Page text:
Creating a Performance Appraisal System

Performance Appraisal System

Creating an effective performance appraisal system can help to improve productivity while also aiding in retaining your best employee’s. Too many times smart management teams over complicate processes thinking that the bigger the proverbial mousetrap the better the outcome. The problem with that theory is that the more complicated something is the chances of repeating the process drops dramatically until at one point it stops altogether.

Therefore, let’s talk about a performance appraisal system that is simple and effective. First, why do we even want to bother having an appraisal system at all? Surveys continue to show over and over again that the main reason an employee leaves a job isn’t for more money, but instead they didn’t feel appreciated. Human nature is a powerful thing and harnessing the power of it just makes sense.

The best and most effective performance systems start on the very first day of employment. The key is to ensure that each employee knows what is expected from the very beginning. This means that you should have a written position description that outlines the duties of the position. However, in addition to the position description you need a written list of expectations. As an example the position description may state that the employee is responsible for cleaning hotel rooms. On the other hand the written list of expectation may state that an employee is expected to clean a hotel room in thirty minutes with little to no errors.

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The best performance appraisal system will be one where the employee understands where they are throughout the entire rating period. There will be no question in their minds when you finally sit down and discuss their performance. In other words there will be no surprises. If the employee has not been performing to standard at any point during the year it is to everyone’s advantage to immediately inform the employee and attempt to correct the issue right then. Using our above example if the employee is not cleaning the rooms in an average of thirty minutes or less correctly you must determine the issue and retrain or correct it.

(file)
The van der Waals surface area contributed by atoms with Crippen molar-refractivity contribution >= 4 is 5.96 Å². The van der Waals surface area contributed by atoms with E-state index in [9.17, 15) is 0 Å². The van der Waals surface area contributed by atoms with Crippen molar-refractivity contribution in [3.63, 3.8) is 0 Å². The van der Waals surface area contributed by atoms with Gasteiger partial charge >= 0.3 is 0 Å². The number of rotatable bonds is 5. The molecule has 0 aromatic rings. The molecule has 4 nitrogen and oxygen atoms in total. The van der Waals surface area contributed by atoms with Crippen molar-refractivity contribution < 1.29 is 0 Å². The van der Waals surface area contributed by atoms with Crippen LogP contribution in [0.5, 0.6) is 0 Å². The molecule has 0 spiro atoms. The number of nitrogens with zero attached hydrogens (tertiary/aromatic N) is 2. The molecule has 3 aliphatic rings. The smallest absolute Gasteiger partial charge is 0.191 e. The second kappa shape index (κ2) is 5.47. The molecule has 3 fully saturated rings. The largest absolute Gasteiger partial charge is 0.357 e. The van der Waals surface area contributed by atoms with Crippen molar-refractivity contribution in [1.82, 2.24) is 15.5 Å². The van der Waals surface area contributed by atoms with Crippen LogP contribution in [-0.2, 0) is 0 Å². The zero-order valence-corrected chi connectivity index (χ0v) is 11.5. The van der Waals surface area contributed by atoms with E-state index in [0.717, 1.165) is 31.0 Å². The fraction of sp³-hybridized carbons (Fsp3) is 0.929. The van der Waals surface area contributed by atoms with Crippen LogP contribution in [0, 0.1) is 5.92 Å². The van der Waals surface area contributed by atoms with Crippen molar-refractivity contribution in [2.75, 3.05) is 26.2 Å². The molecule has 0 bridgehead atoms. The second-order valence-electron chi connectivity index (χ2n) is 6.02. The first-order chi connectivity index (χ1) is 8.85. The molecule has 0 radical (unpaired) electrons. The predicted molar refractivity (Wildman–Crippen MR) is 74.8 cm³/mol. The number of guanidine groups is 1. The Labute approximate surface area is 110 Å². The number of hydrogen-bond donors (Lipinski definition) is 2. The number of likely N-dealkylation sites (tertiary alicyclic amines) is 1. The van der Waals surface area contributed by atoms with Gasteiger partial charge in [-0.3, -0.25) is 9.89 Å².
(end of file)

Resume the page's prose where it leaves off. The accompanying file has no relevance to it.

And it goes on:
In order to have an effective appraisal system it must be objective and not subjective. Subjective rating systems cause more problems than they solve. It allows for favoritism which is a morale killer! The fastest way to create back biting in your organization is to have a performance system that is not based on performance that can be measured. Again, using the above example if an employee knows that they can clean rooms correctly in thirty minutes or less they know they are performing to standard. On the other hand if they are cleaning rooms on an average of twenty-five or even twenty minutes or less they are exceeding expectations.

Finally, the performance appraisal system should be explained to your employee’s so that they understand the rating system up front. This means that it should have the items that they will be rated on clearly defined. Remember we spoke about having the expectation in writing. The rating system will primarily mirror those expectations. As an example if you have a rating element called working safely define what this may be. It should be more than working all year without hurting themselves. It may be insuring that they wear the proper personal protective equipment or can identify lock out tag out procedures.

So to recap, you should have written position descriptions and communicate them, written expectations and communicate them, communicate the rating elements up front, correct any issues during the rating period, and finally make sure that your performance appraisal system is objective and not subjective.

Thank you and May God bless you!

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